How to make provincial education spending pay offBy Tegan Hill and Ben Eisen The Fraser Institute One of the great advantages of Canada’s federation is that subnational governments can experiment with ways of providing public services and adopt the best system. In the case of public education (a provincial responsibility), the provinces can look to Quebec and British Columbia to learn about…

More money won’t necessarily solve health care problems

Instead of asking for more money and all the strings that come attached, the provinces should ask for more freedom to try new delivery models

More money won’t necessarily solve health care problemsBy Bacchus Barua and Ben Eisen The Fraser Institute Despite their differences, it seems Canada’s premiers are united in one thing: demanding more federal health-care dollars. But nobody talked about the price the premiers must pay for the money from Ottawa: the freedom to design and implement policies that could actually improve care. At the…

Next federal government should target corporate income taxes

Liberal and Tory proposed tax cuts insufficient to improve Canada’s diminishing tax competitiveness

Next federal government should target corporate income taxesBy Tegan Hill and Ben Eisen The Fraser Institute With less than a week before Canadians go to the polls, there has been little focus on Canada’s tax competitiveness, which is unfortunate given the major real-life impact of tax policy on Canadians. Yes, both the Conservative and Liberal party have pledged to cut personal income…

Alberta government must cut taxes to restore economy

It’s time to reform the tax code, eliminate exemptions and cut corporate subsidies, while significantly reducing spending

Alberta government must cut taxes to restore economyBy Steve Lafleur and Ben Eisen The Fraser Institute Alberta’s recovery from the recent recession has been slow and, for many, painful. More than four years after oil prices plummeted in late 2014, private-sector employment in the province still hasn’t recovered to pre-recession levels. Although there will always be factors outside the provincial government’s control…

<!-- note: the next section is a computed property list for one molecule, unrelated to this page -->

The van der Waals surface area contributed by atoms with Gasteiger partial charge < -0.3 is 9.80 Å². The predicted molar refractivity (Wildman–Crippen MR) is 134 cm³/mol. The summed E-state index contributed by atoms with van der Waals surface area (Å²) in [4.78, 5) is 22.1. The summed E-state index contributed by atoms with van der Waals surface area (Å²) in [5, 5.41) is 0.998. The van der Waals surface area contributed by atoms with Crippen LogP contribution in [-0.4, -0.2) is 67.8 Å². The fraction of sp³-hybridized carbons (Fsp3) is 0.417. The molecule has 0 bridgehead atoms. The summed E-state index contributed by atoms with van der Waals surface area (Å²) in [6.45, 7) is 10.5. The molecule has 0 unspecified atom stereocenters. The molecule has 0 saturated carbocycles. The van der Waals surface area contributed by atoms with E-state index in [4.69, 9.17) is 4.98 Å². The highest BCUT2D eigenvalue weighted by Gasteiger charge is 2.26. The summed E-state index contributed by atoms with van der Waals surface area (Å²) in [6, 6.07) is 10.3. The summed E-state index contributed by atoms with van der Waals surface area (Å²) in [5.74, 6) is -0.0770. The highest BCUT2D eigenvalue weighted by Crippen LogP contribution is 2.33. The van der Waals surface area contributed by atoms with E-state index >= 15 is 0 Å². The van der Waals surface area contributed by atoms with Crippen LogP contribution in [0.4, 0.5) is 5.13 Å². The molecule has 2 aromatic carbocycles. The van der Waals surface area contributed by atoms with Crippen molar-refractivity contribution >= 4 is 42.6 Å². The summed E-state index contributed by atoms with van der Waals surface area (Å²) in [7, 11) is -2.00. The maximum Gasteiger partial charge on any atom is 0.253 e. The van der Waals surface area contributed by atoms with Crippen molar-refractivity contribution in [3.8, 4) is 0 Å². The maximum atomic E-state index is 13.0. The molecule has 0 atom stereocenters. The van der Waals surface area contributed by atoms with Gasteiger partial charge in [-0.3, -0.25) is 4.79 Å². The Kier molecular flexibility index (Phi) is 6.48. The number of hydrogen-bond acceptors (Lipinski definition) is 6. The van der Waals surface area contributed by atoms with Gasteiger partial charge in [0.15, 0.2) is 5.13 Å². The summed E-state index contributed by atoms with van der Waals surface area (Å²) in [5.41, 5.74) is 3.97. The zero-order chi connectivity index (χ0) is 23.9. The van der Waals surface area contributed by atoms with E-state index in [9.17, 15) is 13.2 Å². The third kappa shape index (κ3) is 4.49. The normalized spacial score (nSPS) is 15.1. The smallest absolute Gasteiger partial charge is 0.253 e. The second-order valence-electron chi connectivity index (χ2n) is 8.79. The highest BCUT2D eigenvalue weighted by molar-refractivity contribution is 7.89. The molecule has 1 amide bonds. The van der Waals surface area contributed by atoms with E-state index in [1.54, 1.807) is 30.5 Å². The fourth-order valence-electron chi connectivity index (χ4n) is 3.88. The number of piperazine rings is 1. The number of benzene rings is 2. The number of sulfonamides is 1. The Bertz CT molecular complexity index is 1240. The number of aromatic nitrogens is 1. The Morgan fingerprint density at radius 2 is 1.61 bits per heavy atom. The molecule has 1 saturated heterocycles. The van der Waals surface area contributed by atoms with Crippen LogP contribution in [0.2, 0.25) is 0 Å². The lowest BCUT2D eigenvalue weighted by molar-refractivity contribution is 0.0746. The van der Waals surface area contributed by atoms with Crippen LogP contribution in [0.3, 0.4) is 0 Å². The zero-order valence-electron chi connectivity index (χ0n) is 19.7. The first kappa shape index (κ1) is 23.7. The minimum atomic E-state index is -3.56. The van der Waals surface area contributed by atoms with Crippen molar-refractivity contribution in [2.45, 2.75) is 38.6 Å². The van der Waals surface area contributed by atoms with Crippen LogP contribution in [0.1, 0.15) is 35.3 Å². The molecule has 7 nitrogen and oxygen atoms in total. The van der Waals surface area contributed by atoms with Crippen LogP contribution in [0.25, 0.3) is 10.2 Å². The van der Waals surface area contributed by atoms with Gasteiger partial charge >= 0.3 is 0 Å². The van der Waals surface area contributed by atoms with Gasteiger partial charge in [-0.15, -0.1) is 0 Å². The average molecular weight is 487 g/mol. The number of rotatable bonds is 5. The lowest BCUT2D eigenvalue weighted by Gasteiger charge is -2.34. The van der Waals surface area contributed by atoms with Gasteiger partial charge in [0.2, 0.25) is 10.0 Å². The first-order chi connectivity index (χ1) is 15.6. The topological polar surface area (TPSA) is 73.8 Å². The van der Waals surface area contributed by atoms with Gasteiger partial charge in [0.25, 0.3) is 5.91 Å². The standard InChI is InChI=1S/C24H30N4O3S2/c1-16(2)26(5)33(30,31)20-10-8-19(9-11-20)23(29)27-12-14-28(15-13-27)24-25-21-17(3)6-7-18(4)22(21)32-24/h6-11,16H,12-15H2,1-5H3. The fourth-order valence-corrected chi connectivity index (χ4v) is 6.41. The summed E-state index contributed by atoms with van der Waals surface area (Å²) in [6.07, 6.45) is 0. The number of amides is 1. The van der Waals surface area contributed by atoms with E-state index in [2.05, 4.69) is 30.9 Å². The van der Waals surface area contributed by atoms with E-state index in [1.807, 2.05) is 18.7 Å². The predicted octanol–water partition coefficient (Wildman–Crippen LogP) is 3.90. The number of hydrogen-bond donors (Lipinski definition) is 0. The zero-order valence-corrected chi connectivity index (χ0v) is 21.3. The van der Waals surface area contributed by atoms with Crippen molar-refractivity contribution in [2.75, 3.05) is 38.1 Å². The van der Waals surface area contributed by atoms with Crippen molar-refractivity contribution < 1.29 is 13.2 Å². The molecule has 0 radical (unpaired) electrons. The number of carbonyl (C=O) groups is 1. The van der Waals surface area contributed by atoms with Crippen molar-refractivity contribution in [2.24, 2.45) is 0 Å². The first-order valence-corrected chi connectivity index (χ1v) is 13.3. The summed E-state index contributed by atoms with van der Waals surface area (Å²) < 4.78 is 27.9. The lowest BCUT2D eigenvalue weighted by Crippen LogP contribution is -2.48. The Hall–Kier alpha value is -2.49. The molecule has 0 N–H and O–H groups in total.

Reckless rhetoric is no way to debate public policy

The basic presumption of democracy requires us to try to understand one another rather than calling opponents murderers

Reckless rhetoric is no way to debate public policyDennis Raphael, a professor of health policy and management at York University in Toronto, recently penned an opinion piece that represents a low point for discourse about public policy in Canada. Raphael describes the policies of the new Conservative government in Ontario, and specifically the decision not to increase the minimum wage next year, as “social…

Alberta can’t blame the equalization system for its economic mess

Undisciplined spending by successive governments is responsible for Alberta’s fiscal problems

Alberta can’t blame the equalization system for its economic messBy Ben Eisen and Steve Lafleur The Fraser Institute In William Shakespeare’s Julius Caesar, one of the conspirators encourages his ally not to blame fate for his misfortunes, but rather to recognize his own responsibility. “The fault, dear Brutus, is not in our stars, but in ourselves,” says Cassius. When it comes to the state…

Alberta sinks deeper into a sea of red ink

The more the government spends on servicing its debt, the less is left over for priorities that Albertans value such as health care

Alberta sinks deeper into a sea of red inkBy Steve Lafleur and Ben Eisen The Fraser Institute When people think of the long lost “Alberta Advantage,” they often think first about the province’s tax advantage over other provinces. Specifically, the 10 per cent single rate personal and corporate income taxes that prevailed until 2015. But Alberta enjoyed another fiscal advantage – all other…

No ray of sunshine in Alberta’s fiscal forecast

Rachel Notley seems intent on duplicating the deep-diving debt performance of former Ontario NDP leader Bob Rae

No ray of sunshine in Alberta’s fiscal forecastBy Ben Eisen and Steve Lafleur The Fraser Institute When Rachel Notley’s NDP shook Alberta’s political landscape by winning a majority government in 2015, the similarities to the Ontario’s Bob Rae-led NDP government in the 1990s were striking. Both cases marked the first NDP government in provincial history, and both brought an end to Progressive…